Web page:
Margaretta Palmer
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Margaretta Palmer

Margaretta Palmer (1862-1924) was an American astronomer, one of the first women to earn a doctorate in astronomy.[1][2] She worked at the Yale University Observatory at a time when woman were frequently hired as assistant astronomers, but when most of these women had only a high school education, so Palmer's advanced degree made her unusual for her time.[3]

Early life and education

Palmer was born to a farming family in Branford, Connecticut on August 29, 1862,[4] and completed a bachelor's degree at Vassar College in 1887. At Yale, she took two classes in astronomy with Maria Mitchell, although her graduation address concerned Greek tragedy.[5] After graduating, she worked as an assistant to Mitchell and as a Latin instructor at Vassar.[2][5]

In 1889 she was hired by the Yale University Observatory, and in 1892 she was admitted to graduate study at Yale University.[5] Her 1894 doctorate was from the mathematics department at Yale, but its subject was astronomy, as it concerned the calculation of the orbit of a comet discovered in 1847 by Maria Mitchell. She was one of the first seven women to earn a doctorate at Yale. It has been suggested that she was "the first woman ever to earn a doctorate" in astronomy,[1] although fellow astronomer Dorothea Klumpke earned hers in 1893. It would be over 30 years before another woman, Cecilia Payne-Gaposchkin, became the first doctorate in astronomy at Radcliffe College.[2]

During this period, Palmer also determined the orbits of three other comets, and collected a large set of observations of the moons of Jupiter. However, she was unable to complete the extensive calculation of the orbits of the moons because of a "long and serious illness".[2][5]

Later career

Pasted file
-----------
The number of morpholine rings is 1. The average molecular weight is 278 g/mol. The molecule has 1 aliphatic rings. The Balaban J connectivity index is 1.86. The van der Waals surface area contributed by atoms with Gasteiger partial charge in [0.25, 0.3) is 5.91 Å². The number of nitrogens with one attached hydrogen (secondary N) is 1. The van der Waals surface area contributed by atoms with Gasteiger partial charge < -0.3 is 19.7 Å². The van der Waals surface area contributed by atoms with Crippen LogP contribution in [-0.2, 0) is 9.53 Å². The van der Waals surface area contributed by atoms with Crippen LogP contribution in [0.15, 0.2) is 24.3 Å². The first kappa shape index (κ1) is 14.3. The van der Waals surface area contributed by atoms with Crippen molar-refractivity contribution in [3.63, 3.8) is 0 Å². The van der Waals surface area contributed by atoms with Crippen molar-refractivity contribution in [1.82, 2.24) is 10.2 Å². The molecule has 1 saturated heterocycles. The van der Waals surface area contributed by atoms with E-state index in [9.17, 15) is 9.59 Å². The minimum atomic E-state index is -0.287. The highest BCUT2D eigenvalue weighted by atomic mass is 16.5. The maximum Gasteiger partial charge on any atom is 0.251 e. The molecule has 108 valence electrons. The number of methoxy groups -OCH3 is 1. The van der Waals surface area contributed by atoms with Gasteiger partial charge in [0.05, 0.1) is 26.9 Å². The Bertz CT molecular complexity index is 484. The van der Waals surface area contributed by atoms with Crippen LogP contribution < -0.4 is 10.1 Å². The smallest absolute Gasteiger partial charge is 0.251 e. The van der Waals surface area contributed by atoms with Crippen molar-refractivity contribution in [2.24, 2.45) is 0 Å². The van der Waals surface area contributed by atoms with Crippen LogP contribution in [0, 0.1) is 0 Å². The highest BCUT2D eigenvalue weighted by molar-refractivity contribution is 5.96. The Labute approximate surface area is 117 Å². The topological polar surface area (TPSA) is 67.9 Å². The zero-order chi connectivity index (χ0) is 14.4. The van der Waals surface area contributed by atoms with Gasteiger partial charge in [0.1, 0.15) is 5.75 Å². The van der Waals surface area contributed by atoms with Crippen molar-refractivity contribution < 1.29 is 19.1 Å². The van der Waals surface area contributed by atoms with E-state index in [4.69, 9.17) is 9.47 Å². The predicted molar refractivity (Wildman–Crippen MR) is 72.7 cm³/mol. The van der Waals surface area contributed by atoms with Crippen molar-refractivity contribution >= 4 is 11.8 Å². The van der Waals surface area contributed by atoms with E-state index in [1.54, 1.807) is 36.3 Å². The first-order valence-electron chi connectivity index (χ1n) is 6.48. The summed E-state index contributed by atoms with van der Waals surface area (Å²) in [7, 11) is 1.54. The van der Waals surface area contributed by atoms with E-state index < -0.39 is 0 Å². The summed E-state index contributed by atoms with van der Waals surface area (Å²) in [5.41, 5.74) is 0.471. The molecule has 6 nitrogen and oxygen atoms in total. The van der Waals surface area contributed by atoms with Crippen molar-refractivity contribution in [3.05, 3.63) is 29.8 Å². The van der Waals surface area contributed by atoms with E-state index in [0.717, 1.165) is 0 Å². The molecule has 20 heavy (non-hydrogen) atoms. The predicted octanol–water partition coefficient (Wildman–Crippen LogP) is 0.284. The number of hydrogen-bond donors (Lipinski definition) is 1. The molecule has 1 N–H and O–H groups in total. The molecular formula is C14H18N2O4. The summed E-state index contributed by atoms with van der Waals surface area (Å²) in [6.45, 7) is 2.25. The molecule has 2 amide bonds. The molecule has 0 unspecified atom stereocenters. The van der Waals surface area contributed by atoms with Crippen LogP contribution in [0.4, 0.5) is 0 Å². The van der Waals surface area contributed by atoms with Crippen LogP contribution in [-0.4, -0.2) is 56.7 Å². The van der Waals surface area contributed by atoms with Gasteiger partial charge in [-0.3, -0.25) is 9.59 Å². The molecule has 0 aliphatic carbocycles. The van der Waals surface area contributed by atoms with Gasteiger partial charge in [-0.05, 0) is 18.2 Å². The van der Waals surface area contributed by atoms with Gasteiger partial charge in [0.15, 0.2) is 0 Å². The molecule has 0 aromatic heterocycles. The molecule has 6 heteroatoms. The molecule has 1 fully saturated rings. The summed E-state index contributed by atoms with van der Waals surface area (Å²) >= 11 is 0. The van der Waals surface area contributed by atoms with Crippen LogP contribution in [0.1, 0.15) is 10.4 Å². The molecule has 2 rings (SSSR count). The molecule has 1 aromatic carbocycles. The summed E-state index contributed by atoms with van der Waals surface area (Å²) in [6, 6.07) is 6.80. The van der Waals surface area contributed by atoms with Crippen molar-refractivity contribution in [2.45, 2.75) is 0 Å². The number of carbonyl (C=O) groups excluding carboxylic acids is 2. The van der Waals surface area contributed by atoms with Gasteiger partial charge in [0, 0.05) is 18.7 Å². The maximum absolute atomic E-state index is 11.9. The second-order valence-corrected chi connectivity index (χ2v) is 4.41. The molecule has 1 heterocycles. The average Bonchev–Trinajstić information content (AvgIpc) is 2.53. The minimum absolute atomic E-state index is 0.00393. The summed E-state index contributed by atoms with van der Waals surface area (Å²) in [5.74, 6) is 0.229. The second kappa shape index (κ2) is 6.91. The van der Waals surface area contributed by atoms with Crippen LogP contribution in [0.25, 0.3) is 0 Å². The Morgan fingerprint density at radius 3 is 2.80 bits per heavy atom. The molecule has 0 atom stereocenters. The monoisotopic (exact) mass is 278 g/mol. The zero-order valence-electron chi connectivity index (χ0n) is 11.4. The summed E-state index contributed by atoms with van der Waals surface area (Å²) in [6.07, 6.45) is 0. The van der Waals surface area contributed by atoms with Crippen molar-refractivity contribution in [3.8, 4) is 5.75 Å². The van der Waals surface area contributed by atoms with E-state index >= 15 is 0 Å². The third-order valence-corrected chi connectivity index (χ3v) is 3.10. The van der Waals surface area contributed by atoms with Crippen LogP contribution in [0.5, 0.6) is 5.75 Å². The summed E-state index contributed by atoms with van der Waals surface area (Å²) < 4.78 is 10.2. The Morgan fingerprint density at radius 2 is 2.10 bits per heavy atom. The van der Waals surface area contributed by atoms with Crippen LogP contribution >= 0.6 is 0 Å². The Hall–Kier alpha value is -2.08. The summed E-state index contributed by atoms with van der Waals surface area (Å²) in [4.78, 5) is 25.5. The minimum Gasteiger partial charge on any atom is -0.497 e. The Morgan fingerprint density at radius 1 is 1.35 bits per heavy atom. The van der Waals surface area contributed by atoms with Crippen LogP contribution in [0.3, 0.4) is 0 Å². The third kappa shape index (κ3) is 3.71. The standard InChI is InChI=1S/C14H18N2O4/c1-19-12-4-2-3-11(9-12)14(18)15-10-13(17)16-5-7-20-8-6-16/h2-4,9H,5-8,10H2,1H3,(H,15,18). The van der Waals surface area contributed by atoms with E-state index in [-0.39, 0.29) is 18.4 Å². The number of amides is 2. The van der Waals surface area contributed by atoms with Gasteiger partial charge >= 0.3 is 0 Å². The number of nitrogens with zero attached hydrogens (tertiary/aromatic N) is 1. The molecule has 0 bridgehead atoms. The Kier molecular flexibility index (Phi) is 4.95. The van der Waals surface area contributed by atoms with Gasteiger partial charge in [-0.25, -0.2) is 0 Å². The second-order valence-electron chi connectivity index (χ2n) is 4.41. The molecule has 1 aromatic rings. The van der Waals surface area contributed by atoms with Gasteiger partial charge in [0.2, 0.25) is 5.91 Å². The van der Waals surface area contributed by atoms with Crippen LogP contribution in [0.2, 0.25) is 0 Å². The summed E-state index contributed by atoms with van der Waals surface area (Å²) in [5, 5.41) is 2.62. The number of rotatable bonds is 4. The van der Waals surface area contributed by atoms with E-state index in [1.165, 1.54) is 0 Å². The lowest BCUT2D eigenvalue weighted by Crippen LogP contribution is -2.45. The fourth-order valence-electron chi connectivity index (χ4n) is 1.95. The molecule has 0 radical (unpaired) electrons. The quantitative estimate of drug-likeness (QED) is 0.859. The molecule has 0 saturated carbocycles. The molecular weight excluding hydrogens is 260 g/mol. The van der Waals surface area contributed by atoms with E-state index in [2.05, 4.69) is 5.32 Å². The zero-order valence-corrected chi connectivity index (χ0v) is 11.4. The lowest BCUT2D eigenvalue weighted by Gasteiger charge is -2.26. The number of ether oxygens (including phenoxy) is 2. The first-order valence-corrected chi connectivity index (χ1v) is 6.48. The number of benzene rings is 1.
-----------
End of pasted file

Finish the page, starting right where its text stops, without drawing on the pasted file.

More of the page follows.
Palmer remained at the Yale Observatory for the rest of her life.[5] Her work included the compilation of the Yale Index to Star Catalogues, a cross-reference of the appearances of stars from the Durchmusterung in other star catalogs, which she announced in an incomplete form in a 1917 publication.[5] For most of her time at Yale she was a research assistant, with some additional part-time work as a cataloguer in the Yale University Library, but she became an instructor at Yale in 1923.[4] In 1924, with Frank Schlesinger, she published another pioneering star catalog, of the distances to 1870 stars calculated by Schlesinger's use of the principle of parallax.[2][5]

Personal life

Palmer was Episcopalian, and also published two books on religious topics, Teachers' Notes on Our Book of Worship (Young Churchman Co., 1914) and Teachers' Notes on the Church Catechism (Morehouse, 1918). She died of her injuries on January 30, 1924, two weeks after an automobile accident, in New Haven, Connecticut.[4][5]


  1. ^ a b "Biographies of Yale's First Women Ph.D.'s", The Yale Women Faculty Forum, Yale University, retrieved
  2. ^ a b c d e Hoffleit, Dorrit (December 1983), "Maria Mitchell's famous students" (PDF), CSWP Gazette, Committee on the Status of Women in Physics of the American Physical Society, 3 (4): 1-4
  3. ^ Rossiter, Margaret W. (1982), Women Scientists in America: Struggles and Strategies to 1940, JHU Press, pp. 53-55, ISBN 9780801825095
  4. ^ a b c "Margaretta Palmer, Ph.D. 1894" (PDF), Obituary Record of Yale Graduates, 1923-1924, Bulletin of Yale University, 20th Series, 22: 1212, August 1, 1924
  5. ^ a b c d e f g h Johnson, Colton (2008), "Margaretta Palmer", Vassar Encyclopedia, retrieved

External links

  This article uses material from the Wikipedia page available here. It is released under the Creative Commons Attribution-Share-Alike License 3.0.



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